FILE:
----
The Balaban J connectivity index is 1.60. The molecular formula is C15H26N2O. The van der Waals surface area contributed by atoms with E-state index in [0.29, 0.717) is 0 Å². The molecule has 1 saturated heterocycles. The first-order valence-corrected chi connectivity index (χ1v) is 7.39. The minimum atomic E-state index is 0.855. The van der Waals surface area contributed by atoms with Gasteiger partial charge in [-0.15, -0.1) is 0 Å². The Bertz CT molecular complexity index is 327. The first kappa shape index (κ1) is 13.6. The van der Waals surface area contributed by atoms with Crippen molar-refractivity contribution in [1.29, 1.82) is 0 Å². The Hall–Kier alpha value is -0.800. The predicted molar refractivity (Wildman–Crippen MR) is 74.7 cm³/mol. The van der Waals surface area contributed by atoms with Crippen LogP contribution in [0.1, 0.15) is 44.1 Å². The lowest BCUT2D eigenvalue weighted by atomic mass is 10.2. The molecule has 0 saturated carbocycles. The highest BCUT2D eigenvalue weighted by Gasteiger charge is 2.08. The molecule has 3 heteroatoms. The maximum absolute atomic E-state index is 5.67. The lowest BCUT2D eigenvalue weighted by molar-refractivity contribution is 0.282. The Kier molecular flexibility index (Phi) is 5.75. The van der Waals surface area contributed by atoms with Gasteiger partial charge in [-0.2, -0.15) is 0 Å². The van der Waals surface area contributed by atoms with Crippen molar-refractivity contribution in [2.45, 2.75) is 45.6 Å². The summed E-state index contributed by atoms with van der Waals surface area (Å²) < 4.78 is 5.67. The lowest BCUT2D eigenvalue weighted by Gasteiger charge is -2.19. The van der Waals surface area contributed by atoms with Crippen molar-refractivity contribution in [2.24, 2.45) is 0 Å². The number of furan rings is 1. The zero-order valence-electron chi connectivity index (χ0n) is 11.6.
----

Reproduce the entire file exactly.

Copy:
The Balaban J connectivity index is 1.60. The molecular formula is C15H26N2O. The van der Waals surface area contributed by atoms with E-state index in [0.29, 0.717) is 0 Å². The molecule has 1 saturated heterocycles. The first-order valence-corrected chi connectivity index (χ1v) is 7.39. The minimum atomic E-state index is 0.855. The van der Waals surface area contributed by atoms with Gasteiger partial charge in [-0.15, -0.1) is 0 Å². The Bertz CT molecular complexity index is 327. The first kappa shape index (κ1) is 13.6. The van der Waals surface area contributed by atoms with Crippen molar-refractivity contribution in [1.29, 1.82) is 0 Å². The Hall–Kier alpha value is -0.800. The predicted molar refractivity (Wildman–Crippen MR) is 74.7 cm³/mol. The van der Waals surface area contributed by atoms with Crippen LogP contribution in [0.1, 0.15) is 44.1 Å². The lowest BCUT2D eigenvalue weighted by atomic mass is 10.2. The molecule has 0 saturated carbocycles. The highest BCUT2D eigenvalue weighted by Gasteiger charge is 2.08. The molecule has 3 heteroatoms. The maximum absolute atomic E-state index is 5.67. The lowest BCUT2D eigenvalue weighted by molar-refractivity contribution is 0.282. The Kier molecular flexibility index (Phi) is 5.75. The van der Waals surface area contributed by atoms with Gasteiger partial charge in [-0.2, -0.15) is 0 Å². The van der Waals surface area contributed by atoms with Crippen molar-refractivity contribution in [2.45, 2.75) is 45.6 Å². The summed E-state index contributed by atoms with van der Waals surface area (Å²) < 4.78 is 5.67. The lowest BCUT2D eigenvalue weighted by Gasteiger charge is -2.19. The van der Waals surface area contributed by atoms with Crippen molar-refractivity contribution in [2.24, 2.45) is 0 Å². The number of furan rings is 1. The zero-order valence-electron chi connectivity index (χ0n) is 11.6.